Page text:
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SpaceX closes in 2018 with the first national security start for the US government



SpaceX's Falcon 9 rocket with the US Air Force's GPS III payload aboard an earlier, delayed launch attempt on December 1
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Photo: John Raoux (AP)

Elon Musk's SpaceX Launches Its First National Security The US Government (especially the Air Force) payload on Sunday, when a Lockheed Martin GPS satellite worth The Guardian reports that the launch of a Falcon 9 rocket was delivered from Cape Canaveral at 8:51 am (CET), according to the Guardian. The launch itself was delayed several times in the last week – once when the Falcon's first stage 9-rocket showed unexpected sensor readings, and twice in bad weather, according to Space.com. The Verge wrote that the launch was successful in order to avoid further delays caused by the government's continuing showdown, as funds were already made available to the Ministry of Defense in 2019.

Launched Sunday, SpaceX (Vespucci) GPS-III satellite is a next-generation version. This will ultimately help provide significantly more accurate geolocation services, although the Air Force, as Verge wrote, is still in favor of the Operation required ground systems works:

The payload of SpaceX is the GPS III SV01, the first of ten revised GPS III satellites that wants to launch the Air Force. It is planned to join the current Air Force GPS configuration in orbit, and when the new system is fully operational, it is expected to be three times more accurate than the GPS we are now using. However, this will not happen for a few years because the Air Force is still working on the ground control system needed to control this next generation of navigation.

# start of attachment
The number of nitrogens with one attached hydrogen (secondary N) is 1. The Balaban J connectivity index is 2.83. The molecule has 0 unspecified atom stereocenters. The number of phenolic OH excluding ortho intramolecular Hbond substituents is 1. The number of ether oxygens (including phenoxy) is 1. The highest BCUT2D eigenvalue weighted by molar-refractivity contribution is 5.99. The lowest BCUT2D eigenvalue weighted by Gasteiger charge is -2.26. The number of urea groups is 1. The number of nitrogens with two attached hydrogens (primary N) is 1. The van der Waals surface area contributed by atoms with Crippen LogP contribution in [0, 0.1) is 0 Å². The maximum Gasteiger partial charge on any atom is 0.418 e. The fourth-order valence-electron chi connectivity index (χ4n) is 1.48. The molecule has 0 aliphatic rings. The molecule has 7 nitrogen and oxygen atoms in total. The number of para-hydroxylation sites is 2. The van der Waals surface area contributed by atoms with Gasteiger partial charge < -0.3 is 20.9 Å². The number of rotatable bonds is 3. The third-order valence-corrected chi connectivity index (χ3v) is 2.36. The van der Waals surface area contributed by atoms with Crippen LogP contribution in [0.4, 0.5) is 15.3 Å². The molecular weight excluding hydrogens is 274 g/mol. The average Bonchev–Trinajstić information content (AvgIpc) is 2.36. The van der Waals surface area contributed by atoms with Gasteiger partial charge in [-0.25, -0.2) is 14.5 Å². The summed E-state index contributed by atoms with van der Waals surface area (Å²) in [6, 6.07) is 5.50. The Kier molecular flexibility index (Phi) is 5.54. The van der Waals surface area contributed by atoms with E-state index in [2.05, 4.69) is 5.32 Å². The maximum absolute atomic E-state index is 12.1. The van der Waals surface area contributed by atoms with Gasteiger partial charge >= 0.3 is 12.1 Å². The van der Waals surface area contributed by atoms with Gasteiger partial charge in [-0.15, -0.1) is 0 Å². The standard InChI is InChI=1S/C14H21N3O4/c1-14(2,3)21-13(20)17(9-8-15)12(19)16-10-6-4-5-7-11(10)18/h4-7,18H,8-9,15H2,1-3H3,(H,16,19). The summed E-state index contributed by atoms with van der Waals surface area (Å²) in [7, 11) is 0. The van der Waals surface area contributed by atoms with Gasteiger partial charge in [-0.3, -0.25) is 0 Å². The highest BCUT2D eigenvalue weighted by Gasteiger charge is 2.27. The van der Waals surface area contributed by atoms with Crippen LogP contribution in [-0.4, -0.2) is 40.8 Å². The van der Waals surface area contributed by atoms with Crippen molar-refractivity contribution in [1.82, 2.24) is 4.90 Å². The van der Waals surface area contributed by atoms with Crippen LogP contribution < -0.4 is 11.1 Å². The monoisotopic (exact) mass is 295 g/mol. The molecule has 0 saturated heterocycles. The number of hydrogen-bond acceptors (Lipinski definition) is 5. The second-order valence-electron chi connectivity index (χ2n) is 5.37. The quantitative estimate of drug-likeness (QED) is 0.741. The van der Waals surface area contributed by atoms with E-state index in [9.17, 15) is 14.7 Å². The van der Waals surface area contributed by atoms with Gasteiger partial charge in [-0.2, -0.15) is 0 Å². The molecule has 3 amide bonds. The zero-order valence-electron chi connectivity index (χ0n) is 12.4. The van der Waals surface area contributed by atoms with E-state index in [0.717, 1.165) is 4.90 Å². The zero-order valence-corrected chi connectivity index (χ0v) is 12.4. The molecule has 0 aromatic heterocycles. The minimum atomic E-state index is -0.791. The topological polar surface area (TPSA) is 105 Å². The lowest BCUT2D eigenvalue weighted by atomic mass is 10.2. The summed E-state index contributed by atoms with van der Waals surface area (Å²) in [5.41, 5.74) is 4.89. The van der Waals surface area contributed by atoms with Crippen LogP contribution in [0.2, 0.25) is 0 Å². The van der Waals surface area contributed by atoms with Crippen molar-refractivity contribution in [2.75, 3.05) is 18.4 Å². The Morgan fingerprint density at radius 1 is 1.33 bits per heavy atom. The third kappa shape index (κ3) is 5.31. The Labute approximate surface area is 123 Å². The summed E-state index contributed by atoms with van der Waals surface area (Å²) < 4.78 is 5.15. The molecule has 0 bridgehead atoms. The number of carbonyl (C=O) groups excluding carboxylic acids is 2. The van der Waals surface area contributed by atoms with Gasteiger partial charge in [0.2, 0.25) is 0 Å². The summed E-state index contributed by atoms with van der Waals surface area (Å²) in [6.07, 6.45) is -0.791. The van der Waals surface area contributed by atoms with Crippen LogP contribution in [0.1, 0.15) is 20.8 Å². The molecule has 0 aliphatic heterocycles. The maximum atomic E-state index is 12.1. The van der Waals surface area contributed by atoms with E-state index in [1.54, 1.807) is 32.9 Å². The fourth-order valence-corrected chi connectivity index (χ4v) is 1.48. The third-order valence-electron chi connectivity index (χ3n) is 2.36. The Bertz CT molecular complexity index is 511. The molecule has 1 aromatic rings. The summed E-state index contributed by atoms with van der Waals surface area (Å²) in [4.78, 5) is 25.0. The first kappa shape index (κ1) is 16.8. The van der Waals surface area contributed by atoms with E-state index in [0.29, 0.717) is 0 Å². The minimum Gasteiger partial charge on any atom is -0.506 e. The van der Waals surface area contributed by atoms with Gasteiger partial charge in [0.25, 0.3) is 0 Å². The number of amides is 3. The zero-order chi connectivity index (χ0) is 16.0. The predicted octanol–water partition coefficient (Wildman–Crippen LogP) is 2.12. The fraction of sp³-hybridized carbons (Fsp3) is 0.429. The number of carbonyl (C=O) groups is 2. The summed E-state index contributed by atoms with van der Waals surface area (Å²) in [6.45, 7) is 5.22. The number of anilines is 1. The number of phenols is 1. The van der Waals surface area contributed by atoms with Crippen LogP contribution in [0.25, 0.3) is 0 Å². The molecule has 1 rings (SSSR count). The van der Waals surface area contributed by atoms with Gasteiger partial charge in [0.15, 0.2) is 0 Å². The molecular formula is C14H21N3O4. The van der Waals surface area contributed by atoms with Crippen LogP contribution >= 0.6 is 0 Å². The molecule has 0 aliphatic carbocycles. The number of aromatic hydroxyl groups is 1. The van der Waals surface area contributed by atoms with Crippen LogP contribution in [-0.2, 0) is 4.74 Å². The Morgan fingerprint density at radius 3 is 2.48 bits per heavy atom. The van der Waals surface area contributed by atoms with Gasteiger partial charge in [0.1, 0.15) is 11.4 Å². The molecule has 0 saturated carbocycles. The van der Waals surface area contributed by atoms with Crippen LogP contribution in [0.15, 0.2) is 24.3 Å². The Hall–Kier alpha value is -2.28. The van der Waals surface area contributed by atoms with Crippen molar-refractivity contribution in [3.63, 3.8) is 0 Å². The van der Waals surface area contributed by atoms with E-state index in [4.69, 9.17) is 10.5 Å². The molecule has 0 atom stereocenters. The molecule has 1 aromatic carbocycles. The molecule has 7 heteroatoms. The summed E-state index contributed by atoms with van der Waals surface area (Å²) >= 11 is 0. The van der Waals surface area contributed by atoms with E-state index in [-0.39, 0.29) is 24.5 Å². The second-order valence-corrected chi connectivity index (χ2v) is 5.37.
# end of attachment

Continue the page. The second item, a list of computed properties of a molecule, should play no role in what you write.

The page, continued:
The GPS III satellite will also have a stronger transmitter to prevent signal jamming

The first stage of the Falcon 9 in question did not attempt to land again, as the payload was too high and too high into orbit for the rocket could meet the performance requirements in its reusable configuration.

"There simply was no power reserve to meet our requirements and allow this mission to bring back the first leg," said Walter Lauderdale, mission director at the Launch Enterprise Systems Directorate of the Air Force. according to Space.com. However, he added that future GPS III missions may include attempts to restore the first level, depending on the flight results of the Sunday mission.

Lockheed will produce a total of 32 Air Force GPS III satellites in a $ 12.6 billion contract with Guardian – this launch was originally scheduled for 2014. The next one will be launched in the middle of next year.

[The Guardian]


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